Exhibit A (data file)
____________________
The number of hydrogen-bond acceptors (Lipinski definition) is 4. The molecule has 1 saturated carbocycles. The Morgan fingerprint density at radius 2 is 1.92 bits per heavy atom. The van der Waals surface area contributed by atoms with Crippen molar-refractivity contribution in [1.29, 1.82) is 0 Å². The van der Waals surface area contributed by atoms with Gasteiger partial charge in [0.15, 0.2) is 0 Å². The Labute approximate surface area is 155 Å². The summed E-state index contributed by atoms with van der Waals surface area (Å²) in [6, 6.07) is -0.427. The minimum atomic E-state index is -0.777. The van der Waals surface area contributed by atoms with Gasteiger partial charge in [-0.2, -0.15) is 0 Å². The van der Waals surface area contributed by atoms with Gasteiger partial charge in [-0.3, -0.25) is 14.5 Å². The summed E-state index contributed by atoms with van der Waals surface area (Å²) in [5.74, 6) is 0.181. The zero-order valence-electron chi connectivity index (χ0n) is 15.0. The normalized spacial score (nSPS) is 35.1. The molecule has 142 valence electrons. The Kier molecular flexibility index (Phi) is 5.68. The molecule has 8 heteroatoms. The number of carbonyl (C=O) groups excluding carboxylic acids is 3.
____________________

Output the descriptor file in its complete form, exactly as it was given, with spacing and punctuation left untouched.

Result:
The number of hydrogen-bond acceptors (Lipinski definition) is 4. The molecule has 1 saturated carbocycles. The Morgan fingerprint density at radius 2 is 1.92 bits per heavy atom. The van der Waals surface area contributed by atoms with Crippen molar-refractivity contribution in [1.29, 1.82) is 0 Å². The van der Waals surface area contributed by atoms with Gasteiger partial charge in [0.15, 0.2) is 0 Å². The Labute approximate surface area is 155 Å². The summed E-state index contributed by atoms with van der Waals surface area (Å²) in [6, 6.07) is -0.427. The minimum atomic E-state index is -0.777. The van der Waals surface area contributed by atoms with Gasteiger partial charge in [-0.2, -0.15) is 0 Å². The van der Waals surface area contributed by atoms with Gasteiger partial charge in [-0.3, -0.25) is 14.5 Å². The summed E-state index contributed by atoms with van der Waals surface area (Å²) in [5.74, 6) is 0.181. The zero-order valence-electron chi connectivity index (χ0n) is 15.0. The normalized spacial score (nSPS) is 35.1. The molecule has 142 valence electrons. The Kier molecular flexibility index (Phi) is 5.68. The molecule has 8 heteroatoms. The number of carbonyl (C=O) groups excluding carboxylic acids is 3.